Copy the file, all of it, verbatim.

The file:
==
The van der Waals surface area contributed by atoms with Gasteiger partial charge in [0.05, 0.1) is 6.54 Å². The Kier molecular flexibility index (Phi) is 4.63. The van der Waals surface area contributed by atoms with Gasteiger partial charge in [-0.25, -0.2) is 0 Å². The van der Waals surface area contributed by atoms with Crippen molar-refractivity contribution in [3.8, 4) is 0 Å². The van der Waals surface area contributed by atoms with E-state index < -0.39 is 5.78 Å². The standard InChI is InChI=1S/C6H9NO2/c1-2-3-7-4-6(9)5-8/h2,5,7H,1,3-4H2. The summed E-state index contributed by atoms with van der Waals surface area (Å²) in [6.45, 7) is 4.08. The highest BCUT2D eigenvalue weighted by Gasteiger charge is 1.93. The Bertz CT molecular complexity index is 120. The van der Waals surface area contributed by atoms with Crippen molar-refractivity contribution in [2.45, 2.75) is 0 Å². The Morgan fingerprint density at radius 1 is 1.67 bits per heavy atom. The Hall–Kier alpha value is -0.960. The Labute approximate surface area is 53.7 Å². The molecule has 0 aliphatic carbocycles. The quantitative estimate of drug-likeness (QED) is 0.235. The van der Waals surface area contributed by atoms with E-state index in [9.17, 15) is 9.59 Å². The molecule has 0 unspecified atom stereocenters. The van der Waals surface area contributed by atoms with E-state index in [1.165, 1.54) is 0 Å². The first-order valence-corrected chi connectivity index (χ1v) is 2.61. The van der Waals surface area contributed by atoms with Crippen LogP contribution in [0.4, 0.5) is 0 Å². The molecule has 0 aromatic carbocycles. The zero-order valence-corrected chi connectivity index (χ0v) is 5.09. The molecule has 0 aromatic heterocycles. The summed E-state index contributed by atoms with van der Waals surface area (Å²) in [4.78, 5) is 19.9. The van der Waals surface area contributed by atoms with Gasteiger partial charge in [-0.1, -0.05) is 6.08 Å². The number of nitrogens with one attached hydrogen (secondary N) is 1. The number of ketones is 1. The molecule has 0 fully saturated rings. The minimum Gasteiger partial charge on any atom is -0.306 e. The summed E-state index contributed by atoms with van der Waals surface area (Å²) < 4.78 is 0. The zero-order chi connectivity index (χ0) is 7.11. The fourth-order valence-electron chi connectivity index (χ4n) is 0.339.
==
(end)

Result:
The van der Waals surface area contributed by atoms with Gasteiger partial charge in [0.05, 0.1) is 6.54 Å². The Kier molecular flexibility index (Phi) is 4.63. The van der Waals surface area contributed by atoms with Gasteiger partial charge in [-0.25, -0.2) is 0 Å². The van der Waals surface area contributed by atoms with Crippen molar-refractivity contribution in [3.8, 4) is 0 Å². The van der Waals surface area contributed by atoms with E-state index < -0.39 is 5.78 Å². The standard InChI is InChI=1S/C6H9NO2/c1-2-3-7-4-6(9)5-8/h2,5,7H,1,3-4H2. The summed E-state index contributed by atoms with van der Waals surface area (Å²) in [6.45, 7) is 4.08. The highest BCUT2D eigenvalue weighted by Gasteiger charge is 1.93. The Bertz CT molecular complexity index is 120. The van der Waals surface area contributed by atoms with Crippen molar-refractivity contribution in [2.45, 2.75) is 0 Å². The Morgan fingerprint density at radius 1 is 1.67 bits per heavy atom. The Hall–Kier alpha value is -0.960. The Labute approximate surface area is 53.7 Å². The molecule has 0 aliphatic carbocycles. The quantitative estimate of drug-likeness (QED) is 0.235. The van der Waals surface area contributed by atoms with E-state index in [9.17, 15) is 9.59 Å². The molecule has 0 unspecified atom stereocenters. The van der Waals surface area contributed by atoms with E-state index in [1.165, 1.54) is 0 Å². The first-order valence-corrected chi connectivity index (χ1v) is 2.61. The van der Waals surface area contributed by atoms with Crippen LogP contribution in [0.4, 0.5) is 0 Å². The molecule has 0 aromatic carbocycles. The zero-order valence-corrected chi connectivity index (χ0v) is 5.09. The molecule has 0 aromatic heterocycles. The summed E-state index contributed by atoms with van der Waals surface area (Å²) in [4.78, 5) is 19.9. The van der Waals surface area contributed by atoms with Gasteiger partial charge in [-0.1, -0.05) is 6.08 Å². The number of nitrogens with one attached hydrogen (secondary N) is 1. The number of ketones is 1. The molecule has 0 fully saturated rings. The minimum Gasteiger partial charge on any atom is -0.306 e. The summed E-state index contributed by atoms with van der Waals surface area (Å²) < 4.78 is 0. The zero-order chi connectivity index (χ0) is 7.11. The fourth-order valence-electron chi connectivity index (χ4n) is 0.339.